Biblically, there is substance to women teachers and even teaching in Sunday School. Because of this, and because the Bible does not contradict itself, then there must be a reconciliation. The Holy Spirit does give the gift of teaching to women and gives the Spiritual gift of ministry of teaching to women and the motivational gift of organization/administration. Look at Beth Moore, for crying out loud. But women pastors? No.

The very first set of seven Servers were all men. The Apostles said they could not take time to serve tables (which means to do exactly as it says but also to count money). So they were lending all their time to study and teaching/preaching, Acts 6:2ff. Why men and no women? This was Jerusalem, not Corinth or Ephesus or Rome. The women here knew much of Scripture because they were taught in synagogue and at home. I must point back to Proverbs 31. Our Spiritual place is supporting our husbands and our children. That is how God designed us. That, in no way, means that God won’t use women in Spiritual leadership roles. He gives ample evidence of it in Scripture. He gives ample evidence of it today. This is a seeming paradox until we recognize the diversity of snowflakes. No two are exactly the same and neither are any two humans, regardless of gender. God relates to each of us in the exact manner needed to reach us and if that mean using a toad frog, He will do it. (No, I am not comparing women to toads... well, maybe I am comparing, but I mean no disrespect.)

How many women out there who have children actually have time to devote to a whole church full of people to the extent expected of pastors? If there are three children or more in a family that is equivalent to two full time jobs. It is not fair to her family nor to the church for a mother to be a pastor. Again Proverbs 31. But she absolutely can devote the time needed for family and studying to teach. I see a pastor as a servant of God dedicated to shepherding His flock; his time is not all his own or his family's. I see teaching encompassing preaching as well as Sunday School and Discipleship training and mentoring, in short Discipling. But, we must consider ramifications of one-on-one. Here is a crucial point: we should never put ourselves in a postion that could appear evil. You know exactly what I mean by this. One-on-one situations between men and women are risky undertakings and that's all I'll say on that for the moment.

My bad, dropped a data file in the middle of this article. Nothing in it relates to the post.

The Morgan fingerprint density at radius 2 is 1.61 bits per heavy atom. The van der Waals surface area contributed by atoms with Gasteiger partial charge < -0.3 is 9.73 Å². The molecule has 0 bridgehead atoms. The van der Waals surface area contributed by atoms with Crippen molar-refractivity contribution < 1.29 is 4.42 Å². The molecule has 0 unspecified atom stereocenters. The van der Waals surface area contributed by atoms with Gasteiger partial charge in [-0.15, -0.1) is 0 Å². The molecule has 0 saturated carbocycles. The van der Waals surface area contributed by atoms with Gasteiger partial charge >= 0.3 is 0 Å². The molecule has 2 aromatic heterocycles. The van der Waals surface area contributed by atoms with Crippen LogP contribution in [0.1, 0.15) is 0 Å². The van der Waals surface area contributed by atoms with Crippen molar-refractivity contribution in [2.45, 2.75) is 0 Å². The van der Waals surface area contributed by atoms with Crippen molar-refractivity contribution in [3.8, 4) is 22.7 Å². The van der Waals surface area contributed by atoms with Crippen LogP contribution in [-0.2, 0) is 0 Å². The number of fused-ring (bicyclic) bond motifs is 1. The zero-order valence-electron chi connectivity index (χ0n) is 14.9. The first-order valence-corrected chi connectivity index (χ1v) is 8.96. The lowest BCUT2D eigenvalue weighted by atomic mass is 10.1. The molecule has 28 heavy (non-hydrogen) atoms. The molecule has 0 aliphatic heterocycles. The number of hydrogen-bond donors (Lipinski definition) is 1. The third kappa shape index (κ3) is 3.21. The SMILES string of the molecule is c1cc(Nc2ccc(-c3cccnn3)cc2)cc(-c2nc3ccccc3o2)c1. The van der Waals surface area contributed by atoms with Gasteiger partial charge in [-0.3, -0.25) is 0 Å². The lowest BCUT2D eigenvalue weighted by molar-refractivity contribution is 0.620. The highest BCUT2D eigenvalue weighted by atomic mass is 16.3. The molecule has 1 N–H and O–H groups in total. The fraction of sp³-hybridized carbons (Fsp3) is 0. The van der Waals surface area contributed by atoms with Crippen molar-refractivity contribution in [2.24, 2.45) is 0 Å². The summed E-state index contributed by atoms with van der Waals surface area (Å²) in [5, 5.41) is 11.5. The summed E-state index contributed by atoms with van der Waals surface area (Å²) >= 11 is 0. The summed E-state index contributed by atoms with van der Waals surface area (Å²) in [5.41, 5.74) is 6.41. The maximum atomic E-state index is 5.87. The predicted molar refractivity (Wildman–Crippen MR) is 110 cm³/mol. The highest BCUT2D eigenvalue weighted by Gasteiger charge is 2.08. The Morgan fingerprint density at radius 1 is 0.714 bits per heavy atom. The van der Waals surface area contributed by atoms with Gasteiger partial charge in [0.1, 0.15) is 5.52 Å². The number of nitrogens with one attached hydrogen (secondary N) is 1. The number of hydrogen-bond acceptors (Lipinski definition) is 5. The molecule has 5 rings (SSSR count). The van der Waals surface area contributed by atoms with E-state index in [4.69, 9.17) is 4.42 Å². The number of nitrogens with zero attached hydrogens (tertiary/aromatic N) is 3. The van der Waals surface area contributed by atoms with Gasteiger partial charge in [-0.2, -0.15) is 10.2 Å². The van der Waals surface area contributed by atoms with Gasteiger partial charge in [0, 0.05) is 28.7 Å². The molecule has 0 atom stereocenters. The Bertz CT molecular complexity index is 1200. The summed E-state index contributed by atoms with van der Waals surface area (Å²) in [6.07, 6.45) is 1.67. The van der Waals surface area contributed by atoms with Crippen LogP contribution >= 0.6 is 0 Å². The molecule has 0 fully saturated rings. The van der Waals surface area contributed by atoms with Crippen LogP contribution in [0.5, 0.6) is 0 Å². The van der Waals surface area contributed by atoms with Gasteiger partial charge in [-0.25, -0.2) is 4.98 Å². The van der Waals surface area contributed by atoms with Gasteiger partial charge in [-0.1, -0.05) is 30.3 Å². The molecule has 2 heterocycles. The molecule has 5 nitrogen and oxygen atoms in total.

The very first verse that puts women in their "place" is when she is created from Adam's rib. And then verse 16 of chapter 3 in Genesis. "You shall be eager for your husband and he shall rule over you." Why is it so many people forget this verse? Plain and simple. The husband is the ruler over the wife, period--God said it, not me. That was in Adam's day. As the years rolled by ... centuries later, God directed Paul to add three words to that verse. "...in the Lord." Because we women are first Christians and then wives. We belong first to Jesus as our betrothed husband and then to our physical husbands so our obedience should first be to the Lord and then to our husbands. Does anyone have a problem with this logic?

We must not assume the 1 Timothy 2:12 is a blanket rule or a stone wall against women teaching men or having any Spiritual leadership role. Because of Anna and so many others. A friend of mine, Joanne Flynn said:

Philip's four daughters were active prophetesses in the early church. I would love for someone to tell me how a woman prophesies without breaking her silence, and how it would be profitable if a man is not to learn from it (there is no biblical pattern for a prophet to women and another to men, I double-dog dare you to find it!) Please see Acts 21 for this reference. The prophesying of women in the church was not only happening in Acts, it was predicted by Peter (Acts 2) and prophesied by Joel. If this is evil, why isn't it depicted as such?
Another friend commented about Martha and Mary. It is an extremely good contrast. Tomorrow we’ll talk about them.